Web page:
It may seem obvious but designing a button that is self-explanatory and shows exactly how it can be used is crucial. This concept is known as ‘affordance’. The affordances of an object are the different characteristics that might give an indication on its use. For example, a door without a door knob can only be pushed. The same applies to buttons as they can be designed to either be turned, clicked etc., but how do we know they are clickable? A raised button with the right outline like “Download’ is a great example of affordance as it distinguishes the button and shows how it can be used. Another example may be setting notifications with a toggle button with two choices such as ‘on/off’ or ‘enable/disable’.
- Make sure buttons are visible and easy to reach
As the saying goes “the hands can’t hit what the eyes can’t see.” More like click in this case but you get the point. The only way to click a button is by actually realising there is one in the first place. This is why it is important to place buttons in areas where they are most likely to be clicked with the appropriate design and a clear outline. This will help users navigate the platform with ease and reduce the learning curve. For example, important buttons should be placed in the top bar since users often follow the ‘F Pattern’ when reading a web page. So rather than displaying buttons such as app logos throughout the entire page, consider a dropdown button for a fast access app launcher on the top bar.
- Buttons should be consistent across the digital workplace
It is important to maintain consistency throughout the whole platform, even if users personalise their view to some extent, as it will help eliminate confusion and result in a stable and reliable experience. For example, make sure the design, behaviour and colour of specific buttons like ‘download’, app logos are the same across all pages. Try also to differentiate your digital workplace from your website to give your employees the feeling that they are within their community when working online.
- Keep in mind UX and UI differences between mobile and desktop
When designing or choosing the buttons to add to your digital workplace or website, it is important to consider the different user experiences on both mobile and desktop. However, achieving a consistent design on both platforms is a bit tricky as each one has its own characteristics and UX/UI principles.
For example, the mouse is the primary way to navigate and click buttons on a desktop without a touchscreen, whereas mobile devices take input directly from users through touchscreens. As a result, buttons should be developed using different approaches. On the desktop, the focus should be on precision and visual feedback whenever the user performs an action (hover, click etc). However, on the mobile, precision is low since users don’t have the same finger size and feedback is provided in a different way like haptic feedback following actions like swiping for example.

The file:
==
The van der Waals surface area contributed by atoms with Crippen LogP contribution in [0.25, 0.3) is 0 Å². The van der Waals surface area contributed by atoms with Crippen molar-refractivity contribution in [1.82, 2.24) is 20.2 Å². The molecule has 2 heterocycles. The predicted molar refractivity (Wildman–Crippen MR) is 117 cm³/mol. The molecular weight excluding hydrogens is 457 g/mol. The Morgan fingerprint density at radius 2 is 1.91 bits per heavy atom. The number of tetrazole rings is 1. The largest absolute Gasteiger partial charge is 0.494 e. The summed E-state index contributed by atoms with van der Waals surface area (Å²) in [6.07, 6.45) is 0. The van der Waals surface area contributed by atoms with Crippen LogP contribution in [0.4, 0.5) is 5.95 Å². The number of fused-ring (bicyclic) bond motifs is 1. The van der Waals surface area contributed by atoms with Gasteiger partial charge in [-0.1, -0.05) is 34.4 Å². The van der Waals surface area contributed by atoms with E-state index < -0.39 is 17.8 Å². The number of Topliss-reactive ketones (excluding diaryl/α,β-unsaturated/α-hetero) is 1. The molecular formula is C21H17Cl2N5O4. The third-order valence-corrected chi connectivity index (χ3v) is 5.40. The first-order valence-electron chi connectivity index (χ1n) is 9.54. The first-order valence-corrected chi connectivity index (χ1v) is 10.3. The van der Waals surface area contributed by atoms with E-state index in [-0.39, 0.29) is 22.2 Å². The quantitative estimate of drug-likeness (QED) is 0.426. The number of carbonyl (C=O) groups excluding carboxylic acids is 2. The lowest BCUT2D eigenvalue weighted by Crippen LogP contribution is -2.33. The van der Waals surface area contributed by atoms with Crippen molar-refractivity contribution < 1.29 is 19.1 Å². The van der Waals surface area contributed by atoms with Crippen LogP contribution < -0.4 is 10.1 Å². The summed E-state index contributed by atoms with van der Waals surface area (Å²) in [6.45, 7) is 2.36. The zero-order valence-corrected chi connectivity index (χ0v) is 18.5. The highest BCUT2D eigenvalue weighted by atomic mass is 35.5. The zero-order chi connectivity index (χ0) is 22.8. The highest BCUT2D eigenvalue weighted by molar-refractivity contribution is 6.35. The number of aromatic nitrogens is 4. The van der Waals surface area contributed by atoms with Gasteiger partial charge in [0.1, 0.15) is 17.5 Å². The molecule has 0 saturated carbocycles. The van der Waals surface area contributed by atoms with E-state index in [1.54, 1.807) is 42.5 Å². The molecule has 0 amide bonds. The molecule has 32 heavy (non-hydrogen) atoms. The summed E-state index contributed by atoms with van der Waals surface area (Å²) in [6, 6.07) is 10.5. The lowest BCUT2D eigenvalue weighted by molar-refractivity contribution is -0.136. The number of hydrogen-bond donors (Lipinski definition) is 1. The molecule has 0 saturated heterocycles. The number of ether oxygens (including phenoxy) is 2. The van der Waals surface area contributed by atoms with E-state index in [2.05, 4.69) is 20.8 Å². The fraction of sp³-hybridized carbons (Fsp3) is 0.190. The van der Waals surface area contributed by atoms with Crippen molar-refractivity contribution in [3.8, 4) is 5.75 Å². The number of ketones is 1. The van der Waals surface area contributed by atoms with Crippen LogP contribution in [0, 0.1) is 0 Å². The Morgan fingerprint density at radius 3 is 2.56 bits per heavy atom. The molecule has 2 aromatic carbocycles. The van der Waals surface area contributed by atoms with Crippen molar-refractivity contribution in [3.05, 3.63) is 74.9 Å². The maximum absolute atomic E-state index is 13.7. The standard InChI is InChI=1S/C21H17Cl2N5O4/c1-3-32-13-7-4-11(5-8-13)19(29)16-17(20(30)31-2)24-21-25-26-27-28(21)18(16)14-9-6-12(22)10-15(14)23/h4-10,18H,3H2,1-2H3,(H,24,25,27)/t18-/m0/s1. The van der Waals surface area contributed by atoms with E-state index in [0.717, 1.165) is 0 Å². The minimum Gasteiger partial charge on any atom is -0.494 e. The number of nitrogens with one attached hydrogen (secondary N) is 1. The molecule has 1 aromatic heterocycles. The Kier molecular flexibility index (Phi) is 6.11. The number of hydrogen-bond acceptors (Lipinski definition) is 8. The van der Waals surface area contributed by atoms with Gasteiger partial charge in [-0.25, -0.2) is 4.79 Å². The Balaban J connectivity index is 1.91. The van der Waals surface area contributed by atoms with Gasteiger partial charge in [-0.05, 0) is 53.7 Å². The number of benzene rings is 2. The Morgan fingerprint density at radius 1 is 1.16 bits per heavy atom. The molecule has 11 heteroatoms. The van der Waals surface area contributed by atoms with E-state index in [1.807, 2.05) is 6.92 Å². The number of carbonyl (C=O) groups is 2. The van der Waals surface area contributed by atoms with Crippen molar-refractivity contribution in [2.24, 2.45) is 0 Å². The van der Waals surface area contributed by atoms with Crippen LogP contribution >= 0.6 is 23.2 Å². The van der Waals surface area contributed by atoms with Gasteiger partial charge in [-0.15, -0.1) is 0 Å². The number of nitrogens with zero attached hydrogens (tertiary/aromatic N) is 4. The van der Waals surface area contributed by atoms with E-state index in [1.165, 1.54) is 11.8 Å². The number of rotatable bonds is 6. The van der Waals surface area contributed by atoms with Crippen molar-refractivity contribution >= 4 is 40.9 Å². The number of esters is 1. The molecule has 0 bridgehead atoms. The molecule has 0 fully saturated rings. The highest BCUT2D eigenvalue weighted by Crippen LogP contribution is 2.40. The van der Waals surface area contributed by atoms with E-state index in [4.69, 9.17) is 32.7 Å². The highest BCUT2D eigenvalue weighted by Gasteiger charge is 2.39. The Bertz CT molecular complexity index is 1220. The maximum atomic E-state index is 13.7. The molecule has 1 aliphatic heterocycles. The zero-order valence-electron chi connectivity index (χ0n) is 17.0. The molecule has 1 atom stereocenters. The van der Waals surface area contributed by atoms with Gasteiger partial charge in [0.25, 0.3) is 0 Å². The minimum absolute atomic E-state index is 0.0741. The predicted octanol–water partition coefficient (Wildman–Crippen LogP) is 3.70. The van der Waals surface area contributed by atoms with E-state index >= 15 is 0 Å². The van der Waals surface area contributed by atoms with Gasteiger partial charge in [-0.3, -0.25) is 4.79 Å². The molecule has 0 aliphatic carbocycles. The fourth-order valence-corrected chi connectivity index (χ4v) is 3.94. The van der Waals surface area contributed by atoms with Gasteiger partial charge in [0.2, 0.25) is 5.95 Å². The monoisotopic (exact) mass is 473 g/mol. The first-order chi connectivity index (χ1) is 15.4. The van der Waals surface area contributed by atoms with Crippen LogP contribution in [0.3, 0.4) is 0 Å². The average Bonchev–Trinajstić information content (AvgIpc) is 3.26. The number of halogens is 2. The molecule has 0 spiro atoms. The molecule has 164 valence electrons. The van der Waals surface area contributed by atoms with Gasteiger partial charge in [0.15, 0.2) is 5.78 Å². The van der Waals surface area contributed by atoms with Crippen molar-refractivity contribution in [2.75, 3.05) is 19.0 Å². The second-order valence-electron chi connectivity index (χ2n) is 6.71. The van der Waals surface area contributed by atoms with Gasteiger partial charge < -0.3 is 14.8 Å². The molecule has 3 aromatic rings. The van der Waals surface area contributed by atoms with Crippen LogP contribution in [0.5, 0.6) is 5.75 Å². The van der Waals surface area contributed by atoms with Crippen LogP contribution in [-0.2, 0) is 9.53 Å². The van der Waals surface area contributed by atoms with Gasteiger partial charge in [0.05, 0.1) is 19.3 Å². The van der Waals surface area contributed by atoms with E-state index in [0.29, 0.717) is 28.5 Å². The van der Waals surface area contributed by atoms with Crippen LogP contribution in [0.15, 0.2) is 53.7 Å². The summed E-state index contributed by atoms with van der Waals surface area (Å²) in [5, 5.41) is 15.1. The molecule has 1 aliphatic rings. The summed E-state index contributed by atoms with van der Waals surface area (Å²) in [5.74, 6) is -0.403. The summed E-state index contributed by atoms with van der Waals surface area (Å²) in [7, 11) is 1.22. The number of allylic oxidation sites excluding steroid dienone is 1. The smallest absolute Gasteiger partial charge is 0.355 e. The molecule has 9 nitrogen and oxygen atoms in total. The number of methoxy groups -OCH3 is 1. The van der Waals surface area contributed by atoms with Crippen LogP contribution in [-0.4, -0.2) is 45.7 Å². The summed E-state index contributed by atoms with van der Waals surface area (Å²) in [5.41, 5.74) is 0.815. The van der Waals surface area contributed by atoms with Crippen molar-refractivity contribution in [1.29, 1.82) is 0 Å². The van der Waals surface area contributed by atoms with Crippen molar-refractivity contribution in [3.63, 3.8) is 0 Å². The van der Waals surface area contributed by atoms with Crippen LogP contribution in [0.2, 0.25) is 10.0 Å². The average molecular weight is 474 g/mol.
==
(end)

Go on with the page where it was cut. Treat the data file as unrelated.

Another notable difference is in terms of navigation and placement. Since mobile devices have smaller screens than desktops, content is organised with less flexibility and room for UI elements and hence navigation patterns are different. Users can navigate with less freedom following more predictable patterns (vertically by scrolling, horizontally by swiping) which plays a role in navigation and button placement as buttons must be visible and easy to identify.
Furthermore, less real estate on a mobile screen means that for buttons to be a usable size they must occupy a greater proportion of the mobile screen than they would on a desktop. This pushes designers to rely on icons more than text buttons, such as the hamburger menu, to group options and display more important buttons on the main screen. Other designs that are popular in mobile include tab bars and floating action buttons. On the other hand, there is more space on desktop hence the use of text buttons that don’t take up much space on the screen but still identifiable if placed correctly.
- Continuously test the buttons
The final step is to test the buttons and find bugs. Try to figure out whether the button works as expected, how it will behave if misused, whether it is placed properly and whether it can be hacked by simple HTML commands. This way you can quickly figure out and fix vulnerabilities.
UX and UI techniques are evolving with each passing year. They are a direct reflection of changes in our daily lives that push businesses to adapt and develop innovative solutions tailored to their users. The flexible nature of today’s software coupled with the growing demand for personalisation means that users can customise their solutions to give them a unique identity and control the user experience. Buttons are a crucial part of any solution’s success as they represent the link that enables users to communicate with the software and perform certain activities. The types and best practices for button design mentioned in this blog post are a comprehensive list. If you would like to learn more about the topic of UX and the digital workplace I suggest you listen to the Digital Workplace Impact podcast titled “Real-world usability in the modern digital workplace” and subscribe to our newsletter for similar content.